IPC Standards

For more information on the IPC standards, visit

Handy and necessary Tools

Soldering Iron - Pace, Metcal (variable temperature setting ideal).

Solder - Lead Free for lead free applications if using leaded, 63/37 is ideal.

Heat Mats - place under component so that no heat transfer onto work surface occurs.

Kapton tape - ideal for protecting surrounding components from heat damage.
Solder Wick - varying widths for varying sized pads, good for cleaning solder off pads.
Flux - Helps for wetting action in soldering applications.
Flux cleaner - removes corrosive flux from board after job is done.
Tinner - used for tinning tip of soldering iron, helps prolong life of tip.
Variety of solder tips for different purposes - speeds up soldering and can specific tips can minimise damage

First Blog

I'm not completely sure about this whole blog thing, but I figure I've heard enough about it to finally give in.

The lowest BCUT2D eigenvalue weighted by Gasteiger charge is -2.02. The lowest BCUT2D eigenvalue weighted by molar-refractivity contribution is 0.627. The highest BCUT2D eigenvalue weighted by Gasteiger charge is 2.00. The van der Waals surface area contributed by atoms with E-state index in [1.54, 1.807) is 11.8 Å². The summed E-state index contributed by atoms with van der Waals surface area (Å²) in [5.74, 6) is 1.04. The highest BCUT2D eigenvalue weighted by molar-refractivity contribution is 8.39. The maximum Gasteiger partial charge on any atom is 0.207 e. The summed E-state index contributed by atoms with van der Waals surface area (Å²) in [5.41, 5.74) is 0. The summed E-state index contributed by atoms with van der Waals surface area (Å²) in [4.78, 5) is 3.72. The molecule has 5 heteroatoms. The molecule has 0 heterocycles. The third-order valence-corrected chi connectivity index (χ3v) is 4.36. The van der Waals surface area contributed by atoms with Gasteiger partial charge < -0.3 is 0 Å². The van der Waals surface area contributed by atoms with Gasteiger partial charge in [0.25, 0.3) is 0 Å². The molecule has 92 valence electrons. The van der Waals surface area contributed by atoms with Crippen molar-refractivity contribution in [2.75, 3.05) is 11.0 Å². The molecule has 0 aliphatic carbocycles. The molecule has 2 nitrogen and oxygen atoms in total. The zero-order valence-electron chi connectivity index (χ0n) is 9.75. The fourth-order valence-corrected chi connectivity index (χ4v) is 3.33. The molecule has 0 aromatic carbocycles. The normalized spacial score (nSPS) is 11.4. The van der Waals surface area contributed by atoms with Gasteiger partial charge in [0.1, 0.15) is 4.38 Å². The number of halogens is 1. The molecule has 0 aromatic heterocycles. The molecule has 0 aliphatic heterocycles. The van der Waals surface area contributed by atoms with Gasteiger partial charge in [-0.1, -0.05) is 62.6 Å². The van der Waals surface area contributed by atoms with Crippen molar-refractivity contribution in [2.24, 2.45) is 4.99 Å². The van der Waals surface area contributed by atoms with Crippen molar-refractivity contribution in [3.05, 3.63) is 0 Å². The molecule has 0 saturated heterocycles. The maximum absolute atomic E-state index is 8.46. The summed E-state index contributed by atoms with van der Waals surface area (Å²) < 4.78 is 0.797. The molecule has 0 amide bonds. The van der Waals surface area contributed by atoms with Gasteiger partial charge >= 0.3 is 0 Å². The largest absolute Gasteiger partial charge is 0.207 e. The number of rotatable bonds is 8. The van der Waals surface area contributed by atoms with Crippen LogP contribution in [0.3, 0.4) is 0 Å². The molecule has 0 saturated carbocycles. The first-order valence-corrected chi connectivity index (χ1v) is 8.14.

However I'm going to try and put more technical stuff up here on things I'm currently learning as I work up the ladder of working as a Hardware Design Engineer.

Here's some background. My name is Michael Peter O'Keeffe, the Peter part being important as I'm named after my dad and everyone finds him first, thinking it's myself. I completed a BEng in European Electronic Systems in 2006, in DCU (Dublin City University). Basically I studied Electronic Engineering with an emphasis on telecommunications with French for technology and a number of business modules for non-business people, like introduction to law, marketing, accounting and new entreprise development.

I've been working here in Ircona (trading as Telemed Technologies) since I finished college with a few breaks in between to go travelling. So far, I've done a lot of schematic entry using Allegro Design Entry. Projects I've worked on have varied from high speed servers to small ticketing systems and indoor mobile solutions.

I'm hoping this blog will be of some help to engineers starting off, out there. If not, it'll help me understand it by trying to explain to this blogger yokey thing.